- Accenture — a global professional services firm that is headquartered in Dublin, Ireland. It has 23 patents from the USPTO. Accenture, for example, patented its invention for an interoperability node that connects different blockchains using zero-knowledge proofs (Patent 10298395).
- Mastercard — a global financial services company headquartered in New York City. Mastercard holds nine patents with the USPTO, one of which is a smart parking meter verification method using a blockchain (Patent 10198949).
This November, China signaled that it may strengthen its IP laws. The rate of blockchain-related patent protection in the country is accelerating, with the sheer number of China’s blockchain-related patents outpacing the rate of the U.S., but contributing to these numbers are U.S. companies filing patents in multiple locations to increase their IP protection globally. Therefore, while China may appear to be accelerating beyond the U.S. in patent approvals on the surface, multiple leading global companies operate in both countries and protect their intellectual property as such.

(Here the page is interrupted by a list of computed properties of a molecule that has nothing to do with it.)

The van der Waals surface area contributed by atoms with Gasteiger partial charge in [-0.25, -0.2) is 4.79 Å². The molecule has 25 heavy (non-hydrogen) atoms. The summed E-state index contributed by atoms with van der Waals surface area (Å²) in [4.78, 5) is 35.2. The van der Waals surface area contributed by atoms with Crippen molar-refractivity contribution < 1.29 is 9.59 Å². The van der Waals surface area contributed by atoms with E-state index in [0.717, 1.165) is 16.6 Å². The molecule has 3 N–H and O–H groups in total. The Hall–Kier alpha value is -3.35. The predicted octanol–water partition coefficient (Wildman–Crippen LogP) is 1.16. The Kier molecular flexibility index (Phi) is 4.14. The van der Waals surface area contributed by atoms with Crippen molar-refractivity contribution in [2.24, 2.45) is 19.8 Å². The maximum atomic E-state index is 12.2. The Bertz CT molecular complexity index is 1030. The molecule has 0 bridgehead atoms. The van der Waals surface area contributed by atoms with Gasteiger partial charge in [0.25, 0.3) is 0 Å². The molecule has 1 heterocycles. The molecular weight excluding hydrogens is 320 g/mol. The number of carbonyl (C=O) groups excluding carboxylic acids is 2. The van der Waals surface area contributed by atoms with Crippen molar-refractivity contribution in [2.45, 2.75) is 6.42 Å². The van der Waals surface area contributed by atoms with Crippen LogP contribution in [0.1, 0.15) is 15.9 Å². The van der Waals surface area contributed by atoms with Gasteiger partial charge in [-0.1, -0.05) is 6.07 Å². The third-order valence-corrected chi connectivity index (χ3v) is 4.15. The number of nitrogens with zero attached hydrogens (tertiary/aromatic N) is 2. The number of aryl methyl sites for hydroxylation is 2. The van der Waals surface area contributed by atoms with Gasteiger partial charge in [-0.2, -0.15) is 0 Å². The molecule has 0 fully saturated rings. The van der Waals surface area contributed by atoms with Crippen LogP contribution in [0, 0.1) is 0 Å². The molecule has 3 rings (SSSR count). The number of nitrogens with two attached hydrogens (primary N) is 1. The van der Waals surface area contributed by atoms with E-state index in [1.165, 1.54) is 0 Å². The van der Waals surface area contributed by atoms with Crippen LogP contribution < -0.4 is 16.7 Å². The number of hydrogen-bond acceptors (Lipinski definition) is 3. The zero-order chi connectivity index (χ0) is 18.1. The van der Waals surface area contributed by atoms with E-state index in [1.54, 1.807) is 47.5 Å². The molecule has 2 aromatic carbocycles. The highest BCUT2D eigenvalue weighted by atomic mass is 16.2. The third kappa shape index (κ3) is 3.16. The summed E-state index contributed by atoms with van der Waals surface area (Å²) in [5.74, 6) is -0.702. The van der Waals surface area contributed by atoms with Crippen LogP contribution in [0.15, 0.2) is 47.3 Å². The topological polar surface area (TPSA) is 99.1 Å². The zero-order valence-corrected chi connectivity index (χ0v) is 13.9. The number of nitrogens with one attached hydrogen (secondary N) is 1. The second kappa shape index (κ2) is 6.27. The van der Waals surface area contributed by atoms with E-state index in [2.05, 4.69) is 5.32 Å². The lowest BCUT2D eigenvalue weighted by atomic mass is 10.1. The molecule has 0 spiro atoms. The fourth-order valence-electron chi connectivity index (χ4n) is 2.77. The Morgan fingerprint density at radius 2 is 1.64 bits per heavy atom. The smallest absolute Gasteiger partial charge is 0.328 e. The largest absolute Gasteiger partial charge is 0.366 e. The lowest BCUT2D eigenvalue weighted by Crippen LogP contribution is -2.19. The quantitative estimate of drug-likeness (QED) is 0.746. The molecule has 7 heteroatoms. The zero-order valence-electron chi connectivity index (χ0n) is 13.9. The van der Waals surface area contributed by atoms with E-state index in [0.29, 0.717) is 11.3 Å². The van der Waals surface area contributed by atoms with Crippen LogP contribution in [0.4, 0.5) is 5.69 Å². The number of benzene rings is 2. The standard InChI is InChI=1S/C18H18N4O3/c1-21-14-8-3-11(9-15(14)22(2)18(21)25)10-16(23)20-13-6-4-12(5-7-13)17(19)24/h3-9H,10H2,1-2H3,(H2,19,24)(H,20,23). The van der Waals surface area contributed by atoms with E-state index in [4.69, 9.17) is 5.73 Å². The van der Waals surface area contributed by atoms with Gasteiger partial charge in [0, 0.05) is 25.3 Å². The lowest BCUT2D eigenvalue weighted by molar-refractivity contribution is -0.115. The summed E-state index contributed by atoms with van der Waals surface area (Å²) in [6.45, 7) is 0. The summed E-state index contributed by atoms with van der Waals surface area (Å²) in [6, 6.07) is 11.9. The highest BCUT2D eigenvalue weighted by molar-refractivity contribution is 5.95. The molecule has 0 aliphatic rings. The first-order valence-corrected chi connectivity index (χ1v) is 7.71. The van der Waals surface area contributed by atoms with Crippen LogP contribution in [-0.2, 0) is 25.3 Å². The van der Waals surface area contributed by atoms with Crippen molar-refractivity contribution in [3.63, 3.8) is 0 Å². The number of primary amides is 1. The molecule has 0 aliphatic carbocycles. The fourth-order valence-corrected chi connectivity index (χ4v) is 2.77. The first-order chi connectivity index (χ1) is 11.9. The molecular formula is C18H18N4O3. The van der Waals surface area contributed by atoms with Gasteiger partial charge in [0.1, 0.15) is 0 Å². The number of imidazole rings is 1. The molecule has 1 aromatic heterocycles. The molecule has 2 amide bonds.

The bottom line
Blockchain-related patents are just one indicator of a country’s blockchain dominance. Favorable regulations, the number of job vacancies, the prevalence and level of financial support provided to blockchain-startups, active participation in global policy-making bodies, and the number of blockchain solutions in production are other metrics being explored by the Blockchain Center of Excellence at the University of Arkansas.
The views, thoughts and opinions expressed here are the authors alone and do not necessarily reflect or represent the views and opinions of Cointelegraph.
Mary Lacity is a Walton professor of information systems and the director of the Blockchain Center of Excellence at the University of Arkansas.
Zach Steelman is an assistant professor of information systems at the University of Arkansas.
Jacob Yates is a graduate student in the information systems department at the University of Arkansas.
Jia Wei is a Ph.D. student in the information systems department at the University of Arkansas.
The Blockchain Center of Excellence (BCoE) is housed in the Information Systems Department of the Sam M. Walton College of Business at the University of Arkansas. The BCoE was officially launched by U.S. State Governor of Arkansas, the Honorable Asa Hutchinson, on Aug. 1, 2018. The center’s vision is to make the Sam M. Walton College of Business a premier academic leader in blockchain application research and education.